Bomb Rating: 

This will probably come as a huge shock to Jonathan ("Philadelphia")Demme and Oprah Winfrey, but "long" does not equal "important." Furthermore, a movie simply cannot do what a book does, and one who brings an "important" piece of literature to the screen should never feel compelled to cover every last page of the novel. That's how one ends up with an excruciatingly long film like "Beloved" that spirals completely out of the director's control.

In the last ninety minutes (as opposed to the first ninety minutes), don't be surprised if audience members are carried out of the theater on stretchers, suffering from the whiplash caused by compulsively checking their watches. Demme doesn't help things either, signalling the end of every scene with that crappy, sappy, "somebody is dying slowly from cancer somewhere" tear-jerker music.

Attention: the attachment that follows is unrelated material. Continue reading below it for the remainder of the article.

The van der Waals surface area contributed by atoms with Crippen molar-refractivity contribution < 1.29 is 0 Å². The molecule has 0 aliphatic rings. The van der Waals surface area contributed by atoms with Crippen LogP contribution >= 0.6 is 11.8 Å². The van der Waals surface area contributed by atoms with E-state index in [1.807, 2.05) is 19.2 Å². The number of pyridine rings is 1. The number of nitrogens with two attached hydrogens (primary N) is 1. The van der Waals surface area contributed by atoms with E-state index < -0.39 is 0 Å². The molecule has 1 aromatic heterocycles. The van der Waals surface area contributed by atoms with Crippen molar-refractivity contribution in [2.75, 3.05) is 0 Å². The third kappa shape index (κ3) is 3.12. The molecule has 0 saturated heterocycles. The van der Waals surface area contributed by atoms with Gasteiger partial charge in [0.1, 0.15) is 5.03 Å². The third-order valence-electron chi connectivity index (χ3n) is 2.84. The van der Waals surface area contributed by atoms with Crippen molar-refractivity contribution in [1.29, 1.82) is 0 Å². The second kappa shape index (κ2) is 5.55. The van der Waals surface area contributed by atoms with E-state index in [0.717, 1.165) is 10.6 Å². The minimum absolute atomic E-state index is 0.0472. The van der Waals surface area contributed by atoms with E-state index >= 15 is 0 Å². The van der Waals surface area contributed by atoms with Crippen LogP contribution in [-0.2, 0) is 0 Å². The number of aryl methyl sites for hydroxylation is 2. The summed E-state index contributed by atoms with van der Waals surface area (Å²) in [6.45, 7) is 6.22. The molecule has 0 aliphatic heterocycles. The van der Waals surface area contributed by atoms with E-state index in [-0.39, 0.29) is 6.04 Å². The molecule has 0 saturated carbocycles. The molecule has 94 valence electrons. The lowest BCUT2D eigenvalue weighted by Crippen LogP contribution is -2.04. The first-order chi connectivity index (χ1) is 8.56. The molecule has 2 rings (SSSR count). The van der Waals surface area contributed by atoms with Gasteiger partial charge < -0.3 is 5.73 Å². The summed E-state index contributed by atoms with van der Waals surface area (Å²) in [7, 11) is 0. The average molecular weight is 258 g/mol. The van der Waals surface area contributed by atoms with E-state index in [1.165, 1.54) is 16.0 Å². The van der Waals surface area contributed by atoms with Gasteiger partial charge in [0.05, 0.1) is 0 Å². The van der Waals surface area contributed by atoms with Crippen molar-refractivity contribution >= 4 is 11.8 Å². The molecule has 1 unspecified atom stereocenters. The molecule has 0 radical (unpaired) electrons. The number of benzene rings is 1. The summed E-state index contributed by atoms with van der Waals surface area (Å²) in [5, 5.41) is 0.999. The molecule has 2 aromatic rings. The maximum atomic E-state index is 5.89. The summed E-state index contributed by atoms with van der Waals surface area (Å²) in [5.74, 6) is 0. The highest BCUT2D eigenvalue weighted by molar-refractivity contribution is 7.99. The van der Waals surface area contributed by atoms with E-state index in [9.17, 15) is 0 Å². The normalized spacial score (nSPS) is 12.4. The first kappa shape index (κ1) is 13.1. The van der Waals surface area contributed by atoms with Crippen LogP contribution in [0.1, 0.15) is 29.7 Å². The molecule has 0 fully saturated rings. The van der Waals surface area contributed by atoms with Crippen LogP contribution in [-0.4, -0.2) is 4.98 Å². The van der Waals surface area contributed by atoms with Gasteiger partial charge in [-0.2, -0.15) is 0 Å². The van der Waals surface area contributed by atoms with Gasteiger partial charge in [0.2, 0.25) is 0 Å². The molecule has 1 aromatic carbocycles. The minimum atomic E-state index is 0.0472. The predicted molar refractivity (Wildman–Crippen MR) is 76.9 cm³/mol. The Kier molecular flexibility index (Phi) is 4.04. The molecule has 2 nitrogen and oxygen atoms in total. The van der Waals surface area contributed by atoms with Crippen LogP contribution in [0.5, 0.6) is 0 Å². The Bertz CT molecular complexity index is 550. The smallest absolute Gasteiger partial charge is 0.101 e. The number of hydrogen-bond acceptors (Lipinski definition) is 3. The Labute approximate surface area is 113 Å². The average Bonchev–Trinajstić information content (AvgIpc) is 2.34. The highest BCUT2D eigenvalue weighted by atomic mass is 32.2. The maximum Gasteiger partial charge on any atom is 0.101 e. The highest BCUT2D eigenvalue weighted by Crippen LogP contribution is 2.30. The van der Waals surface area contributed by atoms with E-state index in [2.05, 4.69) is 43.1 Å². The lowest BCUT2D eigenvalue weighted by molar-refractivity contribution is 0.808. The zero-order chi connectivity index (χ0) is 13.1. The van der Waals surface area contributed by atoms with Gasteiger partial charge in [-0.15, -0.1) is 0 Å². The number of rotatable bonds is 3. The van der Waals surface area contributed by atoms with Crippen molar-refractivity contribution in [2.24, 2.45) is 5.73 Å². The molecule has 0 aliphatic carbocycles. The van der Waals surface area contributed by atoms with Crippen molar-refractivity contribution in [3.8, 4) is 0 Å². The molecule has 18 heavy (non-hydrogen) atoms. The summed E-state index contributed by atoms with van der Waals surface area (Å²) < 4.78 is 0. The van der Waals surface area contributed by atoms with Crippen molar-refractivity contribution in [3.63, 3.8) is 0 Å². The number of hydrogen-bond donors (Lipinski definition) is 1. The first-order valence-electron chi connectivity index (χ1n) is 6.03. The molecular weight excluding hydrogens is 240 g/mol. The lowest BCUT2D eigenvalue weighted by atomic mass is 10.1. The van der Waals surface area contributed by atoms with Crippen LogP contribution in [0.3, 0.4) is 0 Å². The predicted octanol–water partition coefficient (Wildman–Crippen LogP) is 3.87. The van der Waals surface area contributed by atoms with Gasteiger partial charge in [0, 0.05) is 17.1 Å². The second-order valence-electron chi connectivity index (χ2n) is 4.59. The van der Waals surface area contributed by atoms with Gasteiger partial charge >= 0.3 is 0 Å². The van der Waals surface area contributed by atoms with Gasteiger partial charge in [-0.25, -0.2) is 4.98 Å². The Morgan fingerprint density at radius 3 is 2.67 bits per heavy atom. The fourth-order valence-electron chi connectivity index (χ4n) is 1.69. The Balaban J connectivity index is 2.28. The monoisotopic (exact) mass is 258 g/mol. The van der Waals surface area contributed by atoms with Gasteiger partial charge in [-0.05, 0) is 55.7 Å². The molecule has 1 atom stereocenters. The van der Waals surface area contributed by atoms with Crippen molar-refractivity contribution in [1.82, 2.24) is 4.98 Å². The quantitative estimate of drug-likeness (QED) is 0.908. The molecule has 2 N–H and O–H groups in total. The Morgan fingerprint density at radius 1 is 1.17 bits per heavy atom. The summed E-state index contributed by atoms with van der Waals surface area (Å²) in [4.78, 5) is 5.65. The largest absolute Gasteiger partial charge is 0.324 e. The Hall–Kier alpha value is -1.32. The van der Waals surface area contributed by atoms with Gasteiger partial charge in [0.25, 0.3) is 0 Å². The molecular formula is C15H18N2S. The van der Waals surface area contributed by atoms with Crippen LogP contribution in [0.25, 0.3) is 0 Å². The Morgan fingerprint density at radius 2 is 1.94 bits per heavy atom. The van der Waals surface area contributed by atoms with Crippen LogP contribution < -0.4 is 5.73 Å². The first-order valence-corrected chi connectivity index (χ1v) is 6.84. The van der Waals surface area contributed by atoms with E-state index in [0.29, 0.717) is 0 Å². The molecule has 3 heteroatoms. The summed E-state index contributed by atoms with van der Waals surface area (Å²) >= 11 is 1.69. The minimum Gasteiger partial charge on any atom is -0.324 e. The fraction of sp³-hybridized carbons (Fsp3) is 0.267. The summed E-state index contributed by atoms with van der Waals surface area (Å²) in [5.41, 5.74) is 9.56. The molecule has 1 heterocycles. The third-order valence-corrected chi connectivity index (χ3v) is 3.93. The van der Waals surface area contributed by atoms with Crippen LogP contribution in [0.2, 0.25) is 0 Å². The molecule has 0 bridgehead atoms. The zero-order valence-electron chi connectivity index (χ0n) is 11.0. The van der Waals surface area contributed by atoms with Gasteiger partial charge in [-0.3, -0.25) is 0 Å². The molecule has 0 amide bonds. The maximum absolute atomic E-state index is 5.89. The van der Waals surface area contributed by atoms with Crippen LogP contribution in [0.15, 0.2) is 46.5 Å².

The story is a not-so-subtle metaphor for the impact of slavery. Sethe (Oprah Winfrey) is a runaway slave with a house haunted by her dead daughter. It's the legacy of slavery and Sethe can't rid herself of the specter. It carries over to her daughter, Denver (Kimberly Elise), and Paul D. (Danny Glover), the kind man who shows up to build a life with her. But just when things start to look promising, Beloved (Thandie Newton) emerges from nowhere and wreaks havoc on Sethe's mental stability, and Paul D. realizes just what kind of nut house he's checked himself into.

There are lots of things in this film that are just utterly unnecessary, the most prominent being a scene in which Oprah runs off to the side of her house, pulls up her dress, and takes a huge, steaming pee. You know, I gleaned from seeing Oprah that urinating was probably a part of her life -- and even her character's -- but did I really need to see it? There are also some scenes of Oprah cleaning and doing dishes, which was kind a stretch of Oprah's acting abilities given that in real life, ironically, even Oprah's servants have servants.

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